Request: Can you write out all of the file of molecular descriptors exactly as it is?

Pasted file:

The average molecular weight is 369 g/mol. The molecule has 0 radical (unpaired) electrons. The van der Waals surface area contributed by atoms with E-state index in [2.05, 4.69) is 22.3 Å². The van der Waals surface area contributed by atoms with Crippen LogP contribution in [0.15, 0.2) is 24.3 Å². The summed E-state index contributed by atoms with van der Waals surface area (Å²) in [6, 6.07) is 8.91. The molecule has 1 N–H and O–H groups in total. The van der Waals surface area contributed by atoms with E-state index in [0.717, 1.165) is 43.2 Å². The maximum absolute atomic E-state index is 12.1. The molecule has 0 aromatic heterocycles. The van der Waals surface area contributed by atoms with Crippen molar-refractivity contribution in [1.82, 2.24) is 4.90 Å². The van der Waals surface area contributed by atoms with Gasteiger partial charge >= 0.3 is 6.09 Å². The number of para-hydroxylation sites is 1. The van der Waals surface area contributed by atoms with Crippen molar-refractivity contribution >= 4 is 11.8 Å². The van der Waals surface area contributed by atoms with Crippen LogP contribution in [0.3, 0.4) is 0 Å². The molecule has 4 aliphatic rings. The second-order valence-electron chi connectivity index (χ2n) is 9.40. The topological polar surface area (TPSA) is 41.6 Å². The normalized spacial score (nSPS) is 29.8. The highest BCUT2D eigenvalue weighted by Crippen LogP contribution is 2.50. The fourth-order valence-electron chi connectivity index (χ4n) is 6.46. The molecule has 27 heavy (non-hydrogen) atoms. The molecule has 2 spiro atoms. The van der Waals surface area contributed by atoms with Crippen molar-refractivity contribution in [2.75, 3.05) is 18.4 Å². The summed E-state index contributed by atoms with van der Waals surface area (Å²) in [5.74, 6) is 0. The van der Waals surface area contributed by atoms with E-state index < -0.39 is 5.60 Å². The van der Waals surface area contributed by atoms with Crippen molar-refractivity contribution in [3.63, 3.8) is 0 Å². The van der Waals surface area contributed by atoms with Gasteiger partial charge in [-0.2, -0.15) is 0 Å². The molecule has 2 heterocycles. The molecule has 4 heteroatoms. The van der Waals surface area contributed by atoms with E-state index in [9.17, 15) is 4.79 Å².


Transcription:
The average molecular weight is 369 g/mol. The molecule has 0 radical (unpaired) electrons. The van der Waals surface area contributed by atoms with E-state index in [2.05, 4.69) is 22.3 Å². The van der Waals surface area contributed by atoms with Crippen LogP contribution in [0.15, 0.2) is 24.3 Å². The summed E-state index contributed by atoms with van der Waals surface area (Å²) in [6, 6.07) is 8.91. The molecule has 1 N–H and O–H groups in total. The van der Waals surface area contributed by atoms with E-state index in [0.717, 1.165) is 43.2 Å². The maximum absolute atomic E-state index is 12.1. The molecule has 0 aromatic heterocycles. The van der Waals surface area contributed by atoms with Crippen molar-refractivity contribution in [1.82, 2.24) is 4.90 Å². The van der Waals surface area contributed by atoms with Gasteiger partial charge >= 0.3 is 6.09 Å². The number of para-hydroxylation sites is 1. The van der Waals surface area contributed by atoms with Crippen molar-refractivity contribution >= 4 is 11.8 Å². The van der Waals surface area contributed by atoms with Crippen LogP contribution in [0.3, 0.4) is 0 Å². The molecule has 4 aliphatic rings. The second-order valence-electron chi connectivity index (χ2n) is 9.40. The topological polar surface area (TPSA) is 41.6 Å². The normalized spacial score (nSPS) is 29.8. The highest BCUT2D eigenvalue weighted by Crippen LogP contribution is 2.50. The fourth-order valence-electron chi connectivity index (χ4n) is 6.46. The molecule has 27 heavy (non-hydrogen) atoms. The molecule has 2 spiro atoms. The van der Waals surface area contributed by atoms with Crippen molar-refractivity contribution in [2.75, 3.05) is 18.4 Å². The summed E-state index contributed by atoms with van der Waals surface area (Å²) in [5.74, 6) is 0. The van der Waals surface area contributed by atoms with E-state index < -0.39 is 5.60 Å². The van der Waals surface area contributed by atoms with Crippen molar-refractivity contribution in [3.63, 3.8) is 0 Å². The van der Waals surface area contributed by atoms with Gasteiger partial charge in [-0.2, -0.15) is 0 Å². The molecule has 2 heterocycles. The molecule has 4 heteroatoms. The van der Waals surface area contributed by atoms with E-state index in [9.17, 15) is 4.79 Å².